Eat Well Guide Publishes Free Slow Food Resource

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The Eat Well Guide, an online resource for finding sustainable, local, and organic produce, released Cultivating the Web, a free publication that helps foodies navigate the vast online resources available to those seeking more sustainable food but who might be overwhelmed by the amount of information available.  Eat Well Guide distributed 20,000 hard copies at Slow Food Nation this weekend, and it’s available for free download at the link above.

Eat Well Guide director Destin Layne notes, “Although it may seem the most unlikely of
catalysts, digital technology is jogging our memories of real food and agrarian culture. We may
be going back to the land, but lots of us are bringing our smart phones and laptops along.”

What’s inside, and how can it help you?  For starters, contributors include Bill McKibben and Marion Nestle. But besides those names, the guide is not only filled with useful information, even for someone who is already familiar with sustainable food resources available online.  Cultivating the Web weaves helpful information with stories of examples of food activism involving the web, such as Food and Water Watch’s campaign against rBGH dairy at Starbucks or the success of viral videos such as The Meatrix.  They also give creative ideas for ways to use social media to help spread the word about food issues.  There’s also a list of several slow-food themed blogs which might have been more comprehensive had it included this one!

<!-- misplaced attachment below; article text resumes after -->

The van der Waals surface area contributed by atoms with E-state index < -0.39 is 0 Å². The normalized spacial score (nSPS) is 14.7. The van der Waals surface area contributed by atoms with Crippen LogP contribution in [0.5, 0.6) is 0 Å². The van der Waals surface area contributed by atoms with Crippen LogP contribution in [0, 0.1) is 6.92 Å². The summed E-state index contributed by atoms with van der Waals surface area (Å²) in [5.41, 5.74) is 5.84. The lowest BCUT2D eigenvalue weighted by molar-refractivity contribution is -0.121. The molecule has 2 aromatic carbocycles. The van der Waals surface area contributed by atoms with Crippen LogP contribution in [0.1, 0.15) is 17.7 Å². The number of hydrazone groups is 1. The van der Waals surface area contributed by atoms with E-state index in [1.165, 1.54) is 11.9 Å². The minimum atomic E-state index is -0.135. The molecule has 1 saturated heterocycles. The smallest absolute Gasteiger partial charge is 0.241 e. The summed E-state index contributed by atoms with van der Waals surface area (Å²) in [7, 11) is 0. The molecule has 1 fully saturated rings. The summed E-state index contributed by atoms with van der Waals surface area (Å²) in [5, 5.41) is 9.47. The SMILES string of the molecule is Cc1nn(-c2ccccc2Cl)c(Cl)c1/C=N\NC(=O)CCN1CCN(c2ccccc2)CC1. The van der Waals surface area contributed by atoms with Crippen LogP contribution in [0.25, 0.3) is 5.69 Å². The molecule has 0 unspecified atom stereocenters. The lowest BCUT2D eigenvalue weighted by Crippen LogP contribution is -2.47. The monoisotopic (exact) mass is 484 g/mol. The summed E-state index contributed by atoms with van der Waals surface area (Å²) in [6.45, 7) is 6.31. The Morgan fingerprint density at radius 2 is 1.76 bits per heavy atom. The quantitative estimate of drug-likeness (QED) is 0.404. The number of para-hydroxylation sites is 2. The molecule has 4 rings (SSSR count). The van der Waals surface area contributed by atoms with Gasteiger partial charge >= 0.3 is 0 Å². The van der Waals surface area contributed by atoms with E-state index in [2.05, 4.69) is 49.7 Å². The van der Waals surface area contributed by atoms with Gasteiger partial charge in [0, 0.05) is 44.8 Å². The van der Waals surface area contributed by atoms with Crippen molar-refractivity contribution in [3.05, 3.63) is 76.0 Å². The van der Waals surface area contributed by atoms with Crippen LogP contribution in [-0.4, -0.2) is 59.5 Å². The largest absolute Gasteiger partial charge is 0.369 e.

Overall, the Cultivating the Web guide is well worth a download and read.  It’s a thorough starting point for those needing help eating more sustainably or who are looking into food activism and outreach.

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3 thoughts on “Eat Well Guide Publishes Free Slow Food Resource”

  1. This is great! I intern for the Eat Well Guide–Thanks for recommending us on your blog! Did you know that Eat Well has teamed up with the Consumers Union, nonprofit publisher of Consumer Reports, to issue a Local, Organic Thanksgiving Challenge? We’re inviting people to take a spin on the Eat Well Guide to find local food and cook at least one local (preferably organic) dish for Thanksgiving, and share recipes at the CU site. Read more about it at the Green Fork. []

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